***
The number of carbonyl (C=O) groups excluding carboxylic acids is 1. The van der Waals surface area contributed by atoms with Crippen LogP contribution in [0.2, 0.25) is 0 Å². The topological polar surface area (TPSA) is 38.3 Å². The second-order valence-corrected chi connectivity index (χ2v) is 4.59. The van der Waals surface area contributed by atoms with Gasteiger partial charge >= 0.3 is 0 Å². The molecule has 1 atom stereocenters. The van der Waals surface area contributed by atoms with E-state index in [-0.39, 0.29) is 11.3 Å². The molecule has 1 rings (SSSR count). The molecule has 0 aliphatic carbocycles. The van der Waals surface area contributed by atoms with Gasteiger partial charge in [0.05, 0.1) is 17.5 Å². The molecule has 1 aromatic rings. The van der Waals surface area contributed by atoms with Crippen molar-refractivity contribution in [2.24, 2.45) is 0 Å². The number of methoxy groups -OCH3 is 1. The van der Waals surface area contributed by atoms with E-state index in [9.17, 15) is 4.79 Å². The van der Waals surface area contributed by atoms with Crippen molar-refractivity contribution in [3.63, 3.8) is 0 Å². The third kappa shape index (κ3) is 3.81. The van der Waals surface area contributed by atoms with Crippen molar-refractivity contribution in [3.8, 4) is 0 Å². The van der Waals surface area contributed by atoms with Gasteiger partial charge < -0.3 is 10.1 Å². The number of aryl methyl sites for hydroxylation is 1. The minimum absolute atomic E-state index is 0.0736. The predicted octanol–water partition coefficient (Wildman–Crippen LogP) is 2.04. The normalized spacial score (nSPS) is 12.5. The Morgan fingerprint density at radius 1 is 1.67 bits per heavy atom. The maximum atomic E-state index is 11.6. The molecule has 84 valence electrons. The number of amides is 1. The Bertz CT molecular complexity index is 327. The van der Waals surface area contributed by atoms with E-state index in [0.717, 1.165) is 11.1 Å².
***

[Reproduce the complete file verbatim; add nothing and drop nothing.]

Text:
The number of carbonyl (C=O) groups excluding carboxylic acids is 1. The van der Waals surface area contributed by atoms with Crippen LogP contribution in [0.2, 0.25) is 0 Å². The topological polar surface area (TPSA) is 38.3 Å². The second-order valence-corrected chi connectivity index (χ2v) is 4.59. The van der Waals surface area contributed by atoms with Gasteiger partial charge >= 0.3 is 0 Å². The molecule has 1 atom stereocenters. The van der Waals surface area contributed by atoms with E-state index in [-0.39, 0.29) is 11.3 Å². The molecule has 1 rings (SSSR count). The molecule has 0 aliphatic carbocycles. The van der Waals surface area contributed by atoms with Gasteiger partial charge in [0.05, 0.1) is 17.5 Å². The molecule has 1 aromatic rings. The van der Waals surface area contributed by atoms with Crippen molar-refractivity contribution in [2.24, 2.45) is 0 Å². The number of methoxy groups -OCH3 is 1. The van der Waals surface area contributed by atoms with E-state index in [9.17, 15) is 4.79 Å². The van der Waals surface area contributed by atoms with Crippen molar-refractivity contribution in [3.63, 3.8) is 0 Å². The third kappa shape index (κ3) is 3.81. The van der Waals surface area contributed by atoms with Crippen molar-refractivity contribution in [3.8, 4) is 0 Å². The van der Waals surface area contributed by atoms with Gasteiger partial charge < -0.3 is 10.1 Å². The number of aryl methyl sites for hydroxylation is 1. The minimum absolute atomic E-state index is 0.0736. The predicted octanol–water partition coefficient (Wildman–Crippen LogP) is 2.04. The normalized spacial score (nSPS) is 12.5. The Morgan fingerprint density at radius 1 is 1.67 bits per heavy atom. The maximum atomic E-state index is 11.6. The molecule has 84 valence electrons. The number of amides is 1. The Bertz CT molecular complexity index is 327. The van der Waals surface area contributed by atoms with E-state index in [0.717, 1.165) is 11.1 Å².